Armida is today considered one of Rossini’s greatest operas, but following its premier in Naples in 1817 it quickly faded from the standard operatic repertoire. Its plot of knightly duties, love and supernatural worlds (foreshadowing Weber in places) inspired the composer to write some of his most original and inimitable music, with unusual combinations of instruments and some beautiful extended solos for cello and violin. The love music is undeniably heartfelt and sincere; Rossini’s inspiration may have been assisted by his romantic involvement with the soprano Isabella Colbran, a major star of the time and the first to perform the title role.
Armida was revived in 1952 with Maria Callas in the lead role, and this began a trajectory that saw the work rise back to its rightful place in the repertoire. It is now considered one of Rossini’s masterpieces.
This performance with primarily Italian forces, has all the wit, charm, beauty and sparkle that any Rossini opera can wish for. Some big names here: Cecilia Gasdia, Chris Merritt, William Matteuzzi and Ferruccio Furlanetto.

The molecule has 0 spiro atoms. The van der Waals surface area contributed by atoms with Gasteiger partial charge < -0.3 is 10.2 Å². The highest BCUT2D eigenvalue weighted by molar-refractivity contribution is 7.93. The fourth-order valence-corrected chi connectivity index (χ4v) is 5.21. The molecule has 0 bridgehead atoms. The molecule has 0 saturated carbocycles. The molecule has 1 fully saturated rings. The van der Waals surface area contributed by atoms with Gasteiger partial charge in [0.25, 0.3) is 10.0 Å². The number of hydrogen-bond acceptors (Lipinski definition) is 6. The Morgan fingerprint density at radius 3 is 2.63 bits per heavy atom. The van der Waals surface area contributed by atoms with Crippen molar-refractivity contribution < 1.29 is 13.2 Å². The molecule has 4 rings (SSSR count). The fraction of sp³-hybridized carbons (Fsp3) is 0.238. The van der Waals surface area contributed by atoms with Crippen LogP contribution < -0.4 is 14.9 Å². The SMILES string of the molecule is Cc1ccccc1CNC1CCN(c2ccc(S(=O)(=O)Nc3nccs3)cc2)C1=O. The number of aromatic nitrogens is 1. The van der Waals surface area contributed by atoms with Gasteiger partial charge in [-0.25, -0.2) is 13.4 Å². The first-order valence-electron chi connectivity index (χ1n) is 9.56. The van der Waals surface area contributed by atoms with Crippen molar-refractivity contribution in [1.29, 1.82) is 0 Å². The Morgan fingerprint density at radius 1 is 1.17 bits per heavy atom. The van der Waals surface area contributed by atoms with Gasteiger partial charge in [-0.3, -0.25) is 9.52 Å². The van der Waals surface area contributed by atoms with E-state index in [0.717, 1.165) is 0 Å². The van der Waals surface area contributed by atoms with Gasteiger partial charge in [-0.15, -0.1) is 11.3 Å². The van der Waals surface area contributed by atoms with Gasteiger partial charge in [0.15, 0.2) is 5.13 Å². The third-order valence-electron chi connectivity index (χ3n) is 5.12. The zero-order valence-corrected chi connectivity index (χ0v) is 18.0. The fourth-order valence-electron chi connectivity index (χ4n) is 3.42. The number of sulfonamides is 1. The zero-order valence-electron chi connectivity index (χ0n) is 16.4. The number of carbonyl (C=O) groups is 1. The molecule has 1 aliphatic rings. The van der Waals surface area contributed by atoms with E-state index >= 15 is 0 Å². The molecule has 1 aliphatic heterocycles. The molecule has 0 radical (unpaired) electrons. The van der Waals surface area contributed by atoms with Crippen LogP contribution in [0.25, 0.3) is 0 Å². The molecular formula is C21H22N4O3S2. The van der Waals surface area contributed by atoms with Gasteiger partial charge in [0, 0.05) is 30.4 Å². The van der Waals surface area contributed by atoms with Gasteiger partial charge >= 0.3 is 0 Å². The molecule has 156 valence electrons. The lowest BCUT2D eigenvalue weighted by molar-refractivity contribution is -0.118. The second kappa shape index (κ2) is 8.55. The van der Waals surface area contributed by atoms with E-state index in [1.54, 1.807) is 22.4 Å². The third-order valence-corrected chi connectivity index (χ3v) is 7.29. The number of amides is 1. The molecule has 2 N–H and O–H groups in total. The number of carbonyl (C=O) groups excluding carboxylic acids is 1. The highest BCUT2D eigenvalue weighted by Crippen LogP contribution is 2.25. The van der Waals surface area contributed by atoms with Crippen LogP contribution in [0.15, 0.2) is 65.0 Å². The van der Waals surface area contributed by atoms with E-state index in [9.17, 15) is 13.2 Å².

- Recording made in 1990
- Great addition to the Brilliant Classics Opera Collection.
- Includes booklet notes and downloadable booklet at www.brilliantoperacollection.com
- ‘William Matteuzzi is superb both as Goffredo and as Carlo, his stainlessly gleaming tone perfectly apt to the bright world of chivalric endeavour; and Bruce Ford, marginally darker voiced, is the perfect complement. The bass plays a smaller part in the action, but Ferruccio Furlanetto is very fine in a role originally written for the great Michele Benedetti, Rossini’s first Moses…. [Cecilia Gasdia] is splendidly in command, singing with a degree of accuracy and spirit that almost inevitably eluded her stage rivals. Scimone’s aptly named I Solisti Veneti come splendidly into their own. Technically, the recording is excellent: good, clean sound in a pleasantly open acoustic… the set has much to recommend it’. Gramophone, December 1991